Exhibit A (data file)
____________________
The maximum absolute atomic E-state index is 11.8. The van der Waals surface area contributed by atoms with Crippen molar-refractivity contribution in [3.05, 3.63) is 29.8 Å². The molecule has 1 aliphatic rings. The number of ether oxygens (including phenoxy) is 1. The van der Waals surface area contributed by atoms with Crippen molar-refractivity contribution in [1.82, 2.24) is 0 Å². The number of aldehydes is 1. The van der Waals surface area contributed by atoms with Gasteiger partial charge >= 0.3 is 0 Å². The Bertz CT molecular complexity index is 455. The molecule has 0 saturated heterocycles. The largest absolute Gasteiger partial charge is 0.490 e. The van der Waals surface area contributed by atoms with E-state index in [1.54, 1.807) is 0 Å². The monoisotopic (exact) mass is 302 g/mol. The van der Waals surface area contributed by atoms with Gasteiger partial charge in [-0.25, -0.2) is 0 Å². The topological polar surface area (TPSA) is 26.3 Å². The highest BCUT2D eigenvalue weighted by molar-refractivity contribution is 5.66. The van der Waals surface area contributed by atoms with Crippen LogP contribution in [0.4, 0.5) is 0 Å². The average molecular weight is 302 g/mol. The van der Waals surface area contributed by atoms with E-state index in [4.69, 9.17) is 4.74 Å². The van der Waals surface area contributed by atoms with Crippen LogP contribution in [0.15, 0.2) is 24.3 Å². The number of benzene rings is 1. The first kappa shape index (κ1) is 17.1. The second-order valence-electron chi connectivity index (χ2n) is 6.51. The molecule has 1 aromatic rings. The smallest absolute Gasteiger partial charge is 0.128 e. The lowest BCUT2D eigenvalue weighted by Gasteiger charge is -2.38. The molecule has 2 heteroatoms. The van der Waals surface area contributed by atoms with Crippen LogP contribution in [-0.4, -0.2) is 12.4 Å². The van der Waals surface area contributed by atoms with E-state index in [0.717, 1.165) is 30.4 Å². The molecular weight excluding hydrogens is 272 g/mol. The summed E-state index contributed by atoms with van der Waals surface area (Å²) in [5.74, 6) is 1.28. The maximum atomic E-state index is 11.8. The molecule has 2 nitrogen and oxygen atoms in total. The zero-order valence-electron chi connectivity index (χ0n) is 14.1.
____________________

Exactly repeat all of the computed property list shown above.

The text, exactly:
The maximum absolute atomic E-state index is 11.8. The van der Waals surface area contributed by atoms with Crippen molar-refractivity contribution in [3.05, 3.63) is 29.8 Å². The molecule has 1 aliphatic rings. The number of ether oxygens (including phenoxy) is 1. The van der Waals surface area contributed by atoms with Crippen molar-refractivity contribution in [1.82, 2.24) is 0 Å². The number of aldehydes is 1. The van der Waals surface area contributed by atoms with Gasteiger partial charge >= 0.3 is 0 Å². The Bertz CT molecular complexity index is 455. The molecule has 0 saturated heterocycles. The largest absolute Gasteiger partial charge is 0.490 e. The van der Waals surface area contributed by atoms with E-state index in [1.54, 1.807) is 0 Å². The monoisotopic (exact) mass is 302 g/mol. The van der Waals surface area contributed by atoms with Gasteiger partial charge in [-0.25, -0.2) is 0 Å². The topological polar surface area (TPSA) is 26.3 Å². The highest BCUT2D eigenvalue weighted by molar-refractivity contribution is 5.66. The van der Waals surface area contributed by atoms with Crippen LogP contribution in [0.4, 0.5) is 0 Å². The average molecular weight is 302 g/mol. The van der Waals surface area contributed by atoms with E-state index in [4.69, 9.17) is 4.74 Å². The van der Waals surface area contributed by atoms with Crippen LogP contribution in [0.15, 0.2) is 24.3 Å². The number of benzene rings is 1. The first kappa shape index (κ1) is 17.1. The second-order valence-electron chi connectivity index (χ2n) is 6.51. The molecule has 1 aromatic rings. The smallest absolute Gasteiger partial charge is 0.128 e. The lowest BCUT2D eigenvalue weighted by Gasteiger charge is -2.38. The molecule has 2 heteroatoms. The van der Waals surface area contributed by atoms with Crippen LogP contribution in [-0.4, -0.2) is 12.4 Å². The van der Waals surface area contributed by atoms with E-state index in [0.717, 1.165) is 30.4 Å². The molecular weight excluding hydrogens is 272 g/mol. The summed E-state index contributed by atoms with van der Waals surface area (Å²) in [5.74, 6) is 1.28. The maximum atomic E-state index is 11.8. The molecule has 2 nitrogen and oxygen atoms in total. The zero-order valence-electron chi connectivity index (χ0n) is 14.1.